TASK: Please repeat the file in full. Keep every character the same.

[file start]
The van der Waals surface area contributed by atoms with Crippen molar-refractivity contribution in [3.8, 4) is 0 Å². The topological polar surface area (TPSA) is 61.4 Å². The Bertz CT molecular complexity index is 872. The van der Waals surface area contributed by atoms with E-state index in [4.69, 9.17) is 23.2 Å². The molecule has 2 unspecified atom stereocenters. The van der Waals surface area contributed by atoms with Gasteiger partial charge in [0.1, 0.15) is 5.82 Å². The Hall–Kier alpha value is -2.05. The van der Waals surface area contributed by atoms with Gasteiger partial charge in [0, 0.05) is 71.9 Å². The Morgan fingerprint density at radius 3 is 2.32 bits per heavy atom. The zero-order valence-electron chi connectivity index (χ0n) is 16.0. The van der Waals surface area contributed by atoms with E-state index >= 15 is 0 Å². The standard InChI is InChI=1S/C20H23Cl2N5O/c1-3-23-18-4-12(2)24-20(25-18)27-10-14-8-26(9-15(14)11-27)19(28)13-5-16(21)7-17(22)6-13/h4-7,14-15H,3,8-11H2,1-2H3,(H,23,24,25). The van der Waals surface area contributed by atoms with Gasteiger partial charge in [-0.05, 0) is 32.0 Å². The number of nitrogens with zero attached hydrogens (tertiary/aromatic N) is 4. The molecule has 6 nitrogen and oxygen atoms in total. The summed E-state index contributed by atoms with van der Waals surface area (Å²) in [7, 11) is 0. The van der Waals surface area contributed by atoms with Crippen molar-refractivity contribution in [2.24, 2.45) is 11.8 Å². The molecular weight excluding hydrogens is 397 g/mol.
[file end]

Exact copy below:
The van der Waals surface area contributed by atoms with Crippen molar-refractivity contribution in [3.8, 4) is 0 Å². The topological polar surface area (TPSA) is 61.4 Å². The Bertz CT molecular complexity index is 872. The van der Waals surface area contributed by atoms with E-state index in [4.69, 9.17) is 23.2 Å². The molecule has 2 unspecified atom stereocenters. The van der Waals surface area contributed by atoms with Gasteiger partial charge in [0.1, 0.15) is 5.82 Å². The Hall–Kier alpha value is -2.05. The van der Waals surface area contributed by atoms with Gasteiger partial charge in [0, 0.05) is 71.9 Å². The Morgan fingerprint density at radius 3 is 2.32 bits per heavy atom. The zero-order valence-electron chi connectivity index (χ0n) is 16.0. The van der Waals surface area contributed by atoms with E-state index >= 15 is 0 Å². The standard InChI is InChI=1S/C20H23Cl2N5O/c1-3-23-18-4-12(2)24-20(25-18)27-10-14-8-26(9-15(14)11-27)19(28)13-5-16(21)7-17(22)6-13/h4-7,14-15H,3,8-11H2,1-2H3,(H,23,24,25). The van der Waals surface area contributed by atoms with Gasteiger partial charge in [-0.05, 0) is 32.0 Å². The number of nitrogens with zero attached hydrogens (tertiary/aromatic N) is 4. The molecule has 6 nitrogen and oxygen atoms in total. The summed E-state index contributed by atoms with van der Waals surface area (Å²) in [7, 11) is 0. The van der Waals surface area contributed by atoms with Crippen molar-refractivity contribution in [2.24, 2.45) is 11.8 Å². The molecular weight excluding hydrogens is 397 g/mol.